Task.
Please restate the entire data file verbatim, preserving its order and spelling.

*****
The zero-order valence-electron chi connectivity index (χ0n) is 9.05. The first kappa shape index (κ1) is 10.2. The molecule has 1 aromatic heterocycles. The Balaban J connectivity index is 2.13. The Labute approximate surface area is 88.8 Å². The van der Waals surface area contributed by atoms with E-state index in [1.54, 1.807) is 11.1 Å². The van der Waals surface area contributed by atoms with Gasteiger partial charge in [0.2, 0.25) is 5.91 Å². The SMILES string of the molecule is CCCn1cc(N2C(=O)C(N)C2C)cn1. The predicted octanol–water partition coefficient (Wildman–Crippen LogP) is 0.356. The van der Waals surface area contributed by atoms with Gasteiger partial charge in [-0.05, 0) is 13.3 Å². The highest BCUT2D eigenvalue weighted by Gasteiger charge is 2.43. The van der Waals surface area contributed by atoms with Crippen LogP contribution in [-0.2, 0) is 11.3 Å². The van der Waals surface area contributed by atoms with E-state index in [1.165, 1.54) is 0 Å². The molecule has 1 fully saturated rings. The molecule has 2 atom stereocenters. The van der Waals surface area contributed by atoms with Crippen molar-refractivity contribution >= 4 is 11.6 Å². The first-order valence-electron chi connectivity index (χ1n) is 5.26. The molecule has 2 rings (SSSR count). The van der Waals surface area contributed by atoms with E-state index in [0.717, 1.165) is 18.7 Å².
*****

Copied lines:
The zero-order valence-electron chi connectivity index (χ0n) is 9.05. The first kappa shape index (κ1) is 10.2. The molecule has 1 aromatic heterocycles. The Balaban J connectivity index is 2.13. The Labute approximate surface area is 88.8 Å². The van der Waals surface area contributed by atoms with E-state index in [1.54, 1.807) is 11.1 Å². The van der Waals surface area contributed by atoms with Gasteiger partial charge in [0.2, 0.25) is 5.91 Å². The SMILES string of the molecule is CCCn1cc(N2C(=O)C(N)C2C)cn1. The predicted octanol–water partition coefficient (Wildman–Crippen LogP) is 0.356. The van der Waals surface area contributed by atoms with Gasteiger partial charge in [-0.05, 0) is 13.3 Å². The highest BCUT2D eigenvalue weighted by Gasteiger charge is 2.43. The van der Waals surface area contributed by atoms with Crippen LogP contribution in [-0.2, 0) is 11.3 Å². The van der Waals surface area contributed by atoms with E-state index in [1.165, 1.54) is 0 Å². The molecule has 1 fully saturated rings. The molecule has 2 atom stereocenters. The van der Waals surface area contributed by atoms with Crippen molar-refractivity contribution >= 4 is 11.6 Å². The first-order valence-electron chi connectivity index (χ1n) is 5.26. The molecule has 2 rings (SSSR count). The van der Waals surface area contributed by atoms with E-state index in [0.717, 1.165) is 18.7 Å².